Stocks are closing at record highs Monday as Wall Street entered the final week of 2020. President Donald Trump signed a $900 billion economic aid package that helps reduce uncertainty as governments re-impose travel and business curbs in response to a new coronavirus variant. The measure also includes money for other government functions through September, but Trump expressed frustration that payments to the public werenâ€™t bigger. New travel and business curbs threaten to weigh on global economic activity. Companies that were hit the hardest by the pandemic â€” restaurants, airlines, the cruise industry â€” were among the biggest gainers in early trading.
THIS IS A BREAKING NEWS UPDATE. APâ€™s earlier story follows below.
Stocks began the final week of 2020 moderately higher after President Donald Trump signed a $900 billion economic aid package that helps reduce uncertainty amid the re-imposition of travel and business curbs in response to a new coronavirus variant.
The S&P 500 index was up 1% as of 2:50 p.m. Eastern. The Dow Jones Industrial Average rose 244 points, or 0.8%, to 30,442 and the Nasdaq composite was up 1%. The gains put the indexes on track to close at all-time highs.
Trump signed the measure, which also includes money for other government functions through September, despite expressing frustration that $600 payments to the public werenâ€™t bigger. His signature helped to clear away uncertainty as reinstated travel and business curbs threaten to weigh on global economic activity.
â€œBy and large, itâ€™s a kind of broad-based optimism, so-far-so-good on the vaccine rollout, and the stimulus bill to bridge the gap,â€ said Ross Mayfield, investment strategist at Baird, â€œItâ€™s really just a continuation of the broader strength that weâ€™ve seen over the last couple of months.â€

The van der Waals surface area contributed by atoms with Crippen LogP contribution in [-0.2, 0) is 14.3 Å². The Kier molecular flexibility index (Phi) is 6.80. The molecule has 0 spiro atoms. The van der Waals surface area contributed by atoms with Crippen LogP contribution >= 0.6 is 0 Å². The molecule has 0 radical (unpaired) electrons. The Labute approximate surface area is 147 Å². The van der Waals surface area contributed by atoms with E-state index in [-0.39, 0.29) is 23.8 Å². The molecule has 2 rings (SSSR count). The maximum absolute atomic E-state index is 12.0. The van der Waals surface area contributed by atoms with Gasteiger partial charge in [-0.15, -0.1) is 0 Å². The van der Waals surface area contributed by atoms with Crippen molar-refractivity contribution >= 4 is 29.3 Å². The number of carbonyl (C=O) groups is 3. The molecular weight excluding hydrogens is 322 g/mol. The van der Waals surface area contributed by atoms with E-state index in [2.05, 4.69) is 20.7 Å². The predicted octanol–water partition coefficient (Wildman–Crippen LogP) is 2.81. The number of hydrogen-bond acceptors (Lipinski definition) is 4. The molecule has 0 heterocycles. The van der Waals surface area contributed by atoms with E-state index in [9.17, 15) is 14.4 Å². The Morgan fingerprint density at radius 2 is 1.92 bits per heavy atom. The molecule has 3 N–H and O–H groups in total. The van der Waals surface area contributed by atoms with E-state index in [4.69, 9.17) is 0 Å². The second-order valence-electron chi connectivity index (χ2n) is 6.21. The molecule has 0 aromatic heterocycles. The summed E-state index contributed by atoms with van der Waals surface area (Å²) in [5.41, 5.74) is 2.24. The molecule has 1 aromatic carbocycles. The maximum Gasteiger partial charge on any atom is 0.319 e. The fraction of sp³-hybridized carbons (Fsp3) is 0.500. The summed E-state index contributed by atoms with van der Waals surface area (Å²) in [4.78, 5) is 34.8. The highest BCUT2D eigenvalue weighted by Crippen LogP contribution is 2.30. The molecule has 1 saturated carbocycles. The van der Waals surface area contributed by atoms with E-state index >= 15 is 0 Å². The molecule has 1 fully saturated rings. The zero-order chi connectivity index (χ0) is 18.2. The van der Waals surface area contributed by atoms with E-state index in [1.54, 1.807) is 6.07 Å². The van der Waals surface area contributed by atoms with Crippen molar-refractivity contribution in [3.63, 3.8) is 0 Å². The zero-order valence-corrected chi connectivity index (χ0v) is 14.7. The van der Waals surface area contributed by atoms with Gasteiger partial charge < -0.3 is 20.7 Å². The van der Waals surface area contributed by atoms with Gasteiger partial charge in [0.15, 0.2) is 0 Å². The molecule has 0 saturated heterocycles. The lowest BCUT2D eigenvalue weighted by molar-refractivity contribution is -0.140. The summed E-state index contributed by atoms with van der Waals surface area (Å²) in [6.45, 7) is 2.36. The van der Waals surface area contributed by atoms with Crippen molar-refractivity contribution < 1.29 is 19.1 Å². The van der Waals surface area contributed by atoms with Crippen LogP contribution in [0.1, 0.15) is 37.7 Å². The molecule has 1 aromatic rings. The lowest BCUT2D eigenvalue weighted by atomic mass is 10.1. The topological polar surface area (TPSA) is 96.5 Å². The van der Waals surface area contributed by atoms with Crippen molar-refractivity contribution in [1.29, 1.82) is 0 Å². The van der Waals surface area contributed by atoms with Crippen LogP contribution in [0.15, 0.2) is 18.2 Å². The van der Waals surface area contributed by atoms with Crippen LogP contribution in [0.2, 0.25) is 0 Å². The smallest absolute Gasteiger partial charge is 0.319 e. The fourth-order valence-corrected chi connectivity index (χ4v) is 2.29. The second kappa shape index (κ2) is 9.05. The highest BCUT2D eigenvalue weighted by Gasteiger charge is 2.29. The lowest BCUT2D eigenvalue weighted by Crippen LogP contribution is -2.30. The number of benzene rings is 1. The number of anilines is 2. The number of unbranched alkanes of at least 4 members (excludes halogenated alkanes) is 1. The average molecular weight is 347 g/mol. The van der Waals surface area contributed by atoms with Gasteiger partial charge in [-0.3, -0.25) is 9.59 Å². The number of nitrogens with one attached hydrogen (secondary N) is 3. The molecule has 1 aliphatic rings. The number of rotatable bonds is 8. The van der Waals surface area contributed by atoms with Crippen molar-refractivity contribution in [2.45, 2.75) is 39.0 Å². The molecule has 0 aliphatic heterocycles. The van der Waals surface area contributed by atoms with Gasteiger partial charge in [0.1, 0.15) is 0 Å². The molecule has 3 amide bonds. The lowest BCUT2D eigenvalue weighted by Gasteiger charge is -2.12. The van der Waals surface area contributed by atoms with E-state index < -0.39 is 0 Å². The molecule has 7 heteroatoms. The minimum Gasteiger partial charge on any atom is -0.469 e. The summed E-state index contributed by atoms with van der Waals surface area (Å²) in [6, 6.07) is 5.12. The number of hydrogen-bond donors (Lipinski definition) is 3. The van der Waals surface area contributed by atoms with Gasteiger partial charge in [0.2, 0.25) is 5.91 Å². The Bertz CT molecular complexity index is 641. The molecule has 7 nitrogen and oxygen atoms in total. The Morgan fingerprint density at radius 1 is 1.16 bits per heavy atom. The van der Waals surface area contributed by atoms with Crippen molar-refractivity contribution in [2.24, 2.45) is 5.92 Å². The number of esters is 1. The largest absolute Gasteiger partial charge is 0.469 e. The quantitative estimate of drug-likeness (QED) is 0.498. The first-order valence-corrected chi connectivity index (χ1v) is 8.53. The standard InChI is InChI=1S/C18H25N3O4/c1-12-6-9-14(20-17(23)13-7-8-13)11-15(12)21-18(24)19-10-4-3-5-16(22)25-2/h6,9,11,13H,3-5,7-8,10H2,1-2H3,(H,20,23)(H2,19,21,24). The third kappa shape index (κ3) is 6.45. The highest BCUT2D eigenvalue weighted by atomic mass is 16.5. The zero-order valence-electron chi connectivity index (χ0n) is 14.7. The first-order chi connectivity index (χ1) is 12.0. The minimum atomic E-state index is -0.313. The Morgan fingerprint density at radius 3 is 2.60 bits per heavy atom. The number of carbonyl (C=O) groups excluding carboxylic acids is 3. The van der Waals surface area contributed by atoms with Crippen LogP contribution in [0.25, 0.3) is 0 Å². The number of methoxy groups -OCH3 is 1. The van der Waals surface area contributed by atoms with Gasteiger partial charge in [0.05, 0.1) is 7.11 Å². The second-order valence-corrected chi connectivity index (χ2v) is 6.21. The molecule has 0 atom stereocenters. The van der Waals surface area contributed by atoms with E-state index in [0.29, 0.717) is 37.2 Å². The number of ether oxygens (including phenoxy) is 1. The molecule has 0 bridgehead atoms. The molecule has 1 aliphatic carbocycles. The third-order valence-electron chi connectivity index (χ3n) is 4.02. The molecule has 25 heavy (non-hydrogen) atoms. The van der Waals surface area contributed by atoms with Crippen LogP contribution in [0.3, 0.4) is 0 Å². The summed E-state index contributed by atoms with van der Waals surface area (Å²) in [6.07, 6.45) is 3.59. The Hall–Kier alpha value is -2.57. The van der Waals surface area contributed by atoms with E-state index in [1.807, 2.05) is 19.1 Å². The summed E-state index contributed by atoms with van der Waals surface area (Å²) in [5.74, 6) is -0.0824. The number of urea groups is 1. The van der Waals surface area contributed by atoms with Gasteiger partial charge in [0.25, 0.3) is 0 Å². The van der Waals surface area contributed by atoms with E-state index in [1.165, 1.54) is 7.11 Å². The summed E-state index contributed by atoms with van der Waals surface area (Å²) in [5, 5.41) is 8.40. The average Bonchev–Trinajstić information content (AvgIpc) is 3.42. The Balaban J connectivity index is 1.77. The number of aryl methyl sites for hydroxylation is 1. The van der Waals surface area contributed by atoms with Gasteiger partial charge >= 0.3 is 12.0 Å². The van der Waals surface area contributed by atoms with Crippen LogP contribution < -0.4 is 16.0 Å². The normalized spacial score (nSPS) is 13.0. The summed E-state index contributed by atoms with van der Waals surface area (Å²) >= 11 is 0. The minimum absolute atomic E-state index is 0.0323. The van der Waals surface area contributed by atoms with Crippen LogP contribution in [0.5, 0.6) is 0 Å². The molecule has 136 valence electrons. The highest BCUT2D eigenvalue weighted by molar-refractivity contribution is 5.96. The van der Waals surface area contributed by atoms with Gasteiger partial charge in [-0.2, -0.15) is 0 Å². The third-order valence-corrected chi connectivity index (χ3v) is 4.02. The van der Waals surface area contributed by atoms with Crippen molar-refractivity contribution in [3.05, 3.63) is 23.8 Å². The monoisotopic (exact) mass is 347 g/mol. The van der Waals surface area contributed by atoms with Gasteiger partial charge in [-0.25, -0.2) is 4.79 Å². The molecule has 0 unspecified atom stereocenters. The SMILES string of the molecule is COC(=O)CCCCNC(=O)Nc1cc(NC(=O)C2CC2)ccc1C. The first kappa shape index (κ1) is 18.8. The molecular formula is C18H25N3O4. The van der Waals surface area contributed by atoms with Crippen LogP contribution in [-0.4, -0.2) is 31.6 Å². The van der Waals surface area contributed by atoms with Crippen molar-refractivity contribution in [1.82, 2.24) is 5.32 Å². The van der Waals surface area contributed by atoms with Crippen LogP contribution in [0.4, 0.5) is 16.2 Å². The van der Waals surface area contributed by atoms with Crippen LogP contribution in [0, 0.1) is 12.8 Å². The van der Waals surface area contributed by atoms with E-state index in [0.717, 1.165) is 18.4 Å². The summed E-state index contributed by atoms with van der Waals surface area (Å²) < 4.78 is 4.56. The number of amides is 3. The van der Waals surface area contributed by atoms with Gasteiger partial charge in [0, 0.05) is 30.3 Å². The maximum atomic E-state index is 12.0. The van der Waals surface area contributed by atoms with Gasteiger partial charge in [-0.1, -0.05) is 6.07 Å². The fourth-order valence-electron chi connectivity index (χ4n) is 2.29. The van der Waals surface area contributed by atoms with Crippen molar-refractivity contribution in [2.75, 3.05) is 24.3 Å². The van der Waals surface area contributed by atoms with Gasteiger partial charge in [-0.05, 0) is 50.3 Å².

Stocks are getting a seasonal tailwind, too, Mayfield said. The market tends to climb in the final five days of trading in December and the first two trading days in January, a phenomenon known as the â€œSanta Claus rally.â€ Since 1950, the S&P 500 index has risen an average of 1.3% during those seven days.
Companies that were hit the hardest by the pandemic â€” restaurants, airlines and the cruise industry â€” were among the biggest gainers Monday. American Airlines was up 3.4%, Norwegian Cruise Lines rose 5.2% and Carnival gained 4.9%.
Technology and communication services stocks accounted for a big slice of the broad market rally. Apple climbed 3.8% and Facebook rose 3.1%.
Shares in Chinese e-commerce giant Alibaba Group rose 0.3%, recovering some of their losses after plunging last week when government regulators launched an anti-monopoly investigation and the stock market debut of Ant Group, an online finance platform in which Alibaba owns a 33% stake, was suspended.
Treasury yields were broadly higher, a sign of confidence in the economy. The 10-year Treasury yield, which can affect interest rates on mortgages and other consumer loans, was at 0.94%.
Trading is expected to be light this week, as most fund managers and investors have closed their books for the year. It will be another holiday-shortened week, with New Year’s Day on Friday.
European indexes closed broadly higher, helped by more details about the European Union – United Kingdom trade deal as part of the U.K.’s exit from the trade bloc. Germany’s DAX rose 1.5%, while the CAC-40 in France gained 1.2%.
In Asia, the Shanghai Composite Index rose less than 0.1% to 3,397.29 while the Nikkei 225 in Tokyo added 0.7% to 26,854.03.
The Hang Seng in Hong Kong declined 0.3% to 26,314.63 after e-commerce giant Alibaba Group announced it was expanding a share buyback from $6 billion to $10 billion.